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Migration of individuals from villages and small cities to Huge cities have provided chance to find tasks and earn their living which was not possible to do in the small cities or villages, as the huge companies and factories are mostly located in the capital cities or big cities. But the migration has its own problems, which can impede the advancement of the capital and large cities. In below paragraphs, we will go over a few of the wide variety of problems produced by the migration in the large and capital cities of India.
At first the most typical problem faced by huge cities is extreme real estate deficiency. Due to a great deal of people flocking into the cities the demand for your houses have gone up beyond the limit (set by its resources and system) of the cities. Mega cities look like “over blown villages without city culture and metropolitan practical qualities.” Due to scarcity of homes bad individuals are forced to reside in shanty towns or streets (Gimba and G.
Kumshe, 2011), as they can not manage the rising rates in the homes. This case is clearly noticeable in the city of Mumbai, where 62% of population lives in run-down neighborhoods due to severe real estate shortage (B. Jain, 2010). To get rid of this issue, administration must make “Garden cities” around the big cities in order to accommodate the migrated people and also to fix the problem of housing deficiency in the big cities (A. Blakeman, 2012). This service does not have any disadvantages due to the fact that the concept of garden cities can get rid of the problem of housing shortage to a huge extent given that accumulating the positives of both big cities and rural locations makes these cities really reliable and established.
The second most common problem of migration is rise in unemployment in the large cities, which further leads to the increase in poor standard of living, and also poor hygienic conditions in the cities. Employment, by far, remains the biggest cause of migration for the people in rural areas (P.K. Singh, 2010). They create pressure on the job market, as they are willing to work on the lower wages, they dent the prospects of the locals in the city (P.K. Singh, 2010), leading to rise in unemployment and slums in the city. Governments should shift its factories and also establish vocational training centres to provide training to the youth for self-employment, which will offer job opportunities to the people living in rural areas so that they do not migrate to the metropolitan cities (Gimba and G.Kumshe, 2011). Despite of having so much rewards of this solution there is one limitation of this solution i.e. jobs in the metropolitan cities might start to decline, as jobs provided by government factories will shift to the rural areas.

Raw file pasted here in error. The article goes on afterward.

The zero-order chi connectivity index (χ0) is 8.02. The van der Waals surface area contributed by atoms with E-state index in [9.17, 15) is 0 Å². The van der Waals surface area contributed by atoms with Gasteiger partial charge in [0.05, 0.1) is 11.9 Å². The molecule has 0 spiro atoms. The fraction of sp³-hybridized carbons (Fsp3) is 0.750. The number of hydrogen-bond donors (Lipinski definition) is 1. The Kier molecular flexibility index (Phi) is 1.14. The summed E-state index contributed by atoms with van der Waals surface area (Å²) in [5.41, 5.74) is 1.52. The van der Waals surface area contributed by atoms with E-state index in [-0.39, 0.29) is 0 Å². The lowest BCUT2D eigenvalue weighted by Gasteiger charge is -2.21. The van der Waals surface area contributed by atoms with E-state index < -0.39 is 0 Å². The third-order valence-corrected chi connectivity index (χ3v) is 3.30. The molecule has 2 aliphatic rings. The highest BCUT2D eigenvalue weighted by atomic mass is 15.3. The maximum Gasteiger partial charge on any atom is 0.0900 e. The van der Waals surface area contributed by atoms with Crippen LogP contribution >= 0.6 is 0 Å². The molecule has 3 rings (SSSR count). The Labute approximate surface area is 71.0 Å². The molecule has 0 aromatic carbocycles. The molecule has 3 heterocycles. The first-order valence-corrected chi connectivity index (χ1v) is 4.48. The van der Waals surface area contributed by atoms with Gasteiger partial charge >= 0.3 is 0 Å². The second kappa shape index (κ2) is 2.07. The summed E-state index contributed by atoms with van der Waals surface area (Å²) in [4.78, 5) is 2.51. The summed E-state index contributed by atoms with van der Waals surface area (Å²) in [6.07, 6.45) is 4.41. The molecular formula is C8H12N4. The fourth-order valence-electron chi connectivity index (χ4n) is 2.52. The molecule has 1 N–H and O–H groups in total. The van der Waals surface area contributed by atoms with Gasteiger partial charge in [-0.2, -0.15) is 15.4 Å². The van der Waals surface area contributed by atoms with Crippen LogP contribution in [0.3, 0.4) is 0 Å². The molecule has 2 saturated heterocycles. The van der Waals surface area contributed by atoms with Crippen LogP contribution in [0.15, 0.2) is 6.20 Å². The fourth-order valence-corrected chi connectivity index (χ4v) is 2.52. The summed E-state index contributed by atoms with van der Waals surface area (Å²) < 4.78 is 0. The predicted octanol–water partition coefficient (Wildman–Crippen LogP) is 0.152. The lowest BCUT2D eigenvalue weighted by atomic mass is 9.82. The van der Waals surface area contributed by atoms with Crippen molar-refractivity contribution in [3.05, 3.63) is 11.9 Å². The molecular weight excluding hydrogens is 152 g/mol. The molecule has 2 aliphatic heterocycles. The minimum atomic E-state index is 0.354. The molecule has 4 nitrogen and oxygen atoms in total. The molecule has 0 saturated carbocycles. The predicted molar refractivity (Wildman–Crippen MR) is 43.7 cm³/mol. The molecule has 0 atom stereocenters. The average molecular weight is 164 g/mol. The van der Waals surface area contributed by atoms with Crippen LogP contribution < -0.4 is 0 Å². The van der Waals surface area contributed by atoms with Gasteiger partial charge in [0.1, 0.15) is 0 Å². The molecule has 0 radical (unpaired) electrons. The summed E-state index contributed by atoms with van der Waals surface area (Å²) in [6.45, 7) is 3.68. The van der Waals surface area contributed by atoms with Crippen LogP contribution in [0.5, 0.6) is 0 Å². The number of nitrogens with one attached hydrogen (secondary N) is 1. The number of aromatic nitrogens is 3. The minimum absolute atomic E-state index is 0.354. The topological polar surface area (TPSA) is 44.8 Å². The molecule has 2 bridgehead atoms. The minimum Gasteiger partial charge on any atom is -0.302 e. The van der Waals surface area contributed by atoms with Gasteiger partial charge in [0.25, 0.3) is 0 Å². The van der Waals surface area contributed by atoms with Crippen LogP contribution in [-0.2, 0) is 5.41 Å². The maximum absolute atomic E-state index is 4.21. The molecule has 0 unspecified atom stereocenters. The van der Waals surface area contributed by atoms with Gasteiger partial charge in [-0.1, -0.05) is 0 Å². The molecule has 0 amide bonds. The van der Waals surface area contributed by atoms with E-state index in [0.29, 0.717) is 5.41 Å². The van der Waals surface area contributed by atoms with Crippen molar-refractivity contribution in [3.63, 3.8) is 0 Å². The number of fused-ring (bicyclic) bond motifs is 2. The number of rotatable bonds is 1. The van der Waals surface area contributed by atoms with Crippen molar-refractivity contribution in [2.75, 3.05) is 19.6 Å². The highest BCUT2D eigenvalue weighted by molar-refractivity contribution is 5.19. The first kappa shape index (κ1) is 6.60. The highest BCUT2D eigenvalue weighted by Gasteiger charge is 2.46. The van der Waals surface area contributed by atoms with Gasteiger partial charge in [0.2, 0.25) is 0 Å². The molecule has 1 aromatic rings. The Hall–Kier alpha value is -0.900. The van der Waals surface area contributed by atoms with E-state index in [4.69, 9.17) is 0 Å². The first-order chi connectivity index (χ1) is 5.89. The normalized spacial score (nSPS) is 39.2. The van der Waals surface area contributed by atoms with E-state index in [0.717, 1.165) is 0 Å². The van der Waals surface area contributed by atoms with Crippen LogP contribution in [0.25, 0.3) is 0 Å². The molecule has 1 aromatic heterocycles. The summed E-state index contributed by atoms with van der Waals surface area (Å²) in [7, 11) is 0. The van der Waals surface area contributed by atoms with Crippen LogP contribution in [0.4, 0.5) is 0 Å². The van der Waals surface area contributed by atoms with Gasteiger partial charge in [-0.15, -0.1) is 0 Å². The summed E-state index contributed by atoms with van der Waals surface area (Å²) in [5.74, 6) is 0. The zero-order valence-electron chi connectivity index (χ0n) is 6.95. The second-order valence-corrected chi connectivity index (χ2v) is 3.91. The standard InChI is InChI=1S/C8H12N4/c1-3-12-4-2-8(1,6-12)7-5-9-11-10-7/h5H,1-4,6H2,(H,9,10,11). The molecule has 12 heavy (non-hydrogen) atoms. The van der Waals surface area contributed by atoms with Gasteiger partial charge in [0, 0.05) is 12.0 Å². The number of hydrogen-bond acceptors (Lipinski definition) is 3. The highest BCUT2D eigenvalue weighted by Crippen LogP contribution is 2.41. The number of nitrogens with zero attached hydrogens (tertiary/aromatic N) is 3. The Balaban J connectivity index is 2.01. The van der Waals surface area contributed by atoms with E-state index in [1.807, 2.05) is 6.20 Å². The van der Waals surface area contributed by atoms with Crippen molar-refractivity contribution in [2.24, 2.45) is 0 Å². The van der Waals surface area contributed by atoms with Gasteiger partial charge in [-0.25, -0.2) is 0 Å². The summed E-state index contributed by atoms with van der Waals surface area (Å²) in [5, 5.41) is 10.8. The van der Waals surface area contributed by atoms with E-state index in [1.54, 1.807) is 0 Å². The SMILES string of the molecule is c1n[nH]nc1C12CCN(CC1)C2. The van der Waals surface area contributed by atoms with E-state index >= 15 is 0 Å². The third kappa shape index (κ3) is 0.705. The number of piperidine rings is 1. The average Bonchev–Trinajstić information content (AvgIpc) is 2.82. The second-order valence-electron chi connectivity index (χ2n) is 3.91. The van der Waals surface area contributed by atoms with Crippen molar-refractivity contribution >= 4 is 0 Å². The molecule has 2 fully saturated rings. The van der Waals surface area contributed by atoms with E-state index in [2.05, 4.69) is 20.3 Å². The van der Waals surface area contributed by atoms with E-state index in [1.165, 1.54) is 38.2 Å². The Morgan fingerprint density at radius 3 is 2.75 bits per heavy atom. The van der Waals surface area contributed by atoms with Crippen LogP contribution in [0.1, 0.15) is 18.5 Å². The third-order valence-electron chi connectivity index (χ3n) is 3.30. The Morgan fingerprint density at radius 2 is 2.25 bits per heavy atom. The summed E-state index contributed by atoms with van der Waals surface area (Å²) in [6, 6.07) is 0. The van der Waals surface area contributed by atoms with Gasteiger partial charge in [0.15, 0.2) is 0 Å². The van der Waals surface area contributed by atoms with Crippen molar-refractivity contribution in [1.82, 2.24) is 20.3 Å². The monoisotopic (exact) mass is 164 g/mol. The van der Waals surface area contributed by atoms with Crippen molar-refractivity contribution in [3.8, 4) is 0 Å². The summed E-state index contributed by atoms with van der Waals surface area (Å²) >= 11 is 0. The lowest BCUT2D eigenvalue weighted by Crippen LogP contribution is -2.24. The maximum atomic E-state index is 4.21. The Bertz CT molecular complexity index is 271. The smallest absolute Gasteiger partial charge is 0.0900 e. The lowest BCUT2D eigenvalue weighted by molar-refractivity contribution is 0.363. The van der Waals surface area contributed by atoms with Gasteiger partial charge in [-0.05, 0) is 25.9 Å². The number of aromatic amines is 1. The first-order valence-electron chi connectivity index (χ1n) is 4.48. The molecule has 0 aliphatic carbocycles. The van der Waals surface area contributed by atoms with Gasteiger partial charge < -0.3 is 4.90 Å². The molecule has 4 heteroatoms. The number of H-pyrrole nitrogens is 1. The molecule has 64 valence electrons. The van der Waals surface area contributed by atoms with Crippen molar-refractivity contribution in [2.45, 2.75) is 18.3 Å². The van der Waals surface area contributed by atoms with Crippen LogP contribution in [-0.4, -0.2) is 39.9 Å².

So, after examining the problems of Migration of people from rural areas to urban areas and also giving some propositions to these problems and assessing these solutions, we can see that despite the some drawback of one of the solutions they might contribute a lot in improving the problems of metropolitan and capital cities and remove the huge socio-economic burden from the large and capital cities caused due to migration.
– Alexandra Blakeman. (2012). Will Garden Cities solve our housing crisis?. Available: http://blog.housingspecification.com/will-garden-cities-solve-our-housing-crisis/. Last accessed 28th Nov 2012. – Bhavika Jain. (2010). 62% of Mumbai lives in slums: Census. Available: http://www.hindustantimes.com/India-news/Mumbai/62-of-Mumbai-lives-in-slums-Census/Article1-614027.aspx. Last accessed 28th Nov 2012. – Pravin Kumar Singh. (2010). Migration in India – a cause of socio-ethnic friction. Available: http://www.policyproposalsforindia.com/article.php?article_id=201&languageid=1. Last accessed 26th Nov 2012. – Zainab Gimba, Mustapha G. Kumshe. (2011). CAUSES AND EFFECTS OF RURAL-URBAN MIGRATION IN BORNO STATE: A CASE STUDY OF MAIDUGURI METROPOLIS. Available: http://www.ajbms.org/articlepdf/ajbms_2011_1130.pdf. Last accessed 28th Nov 2012.
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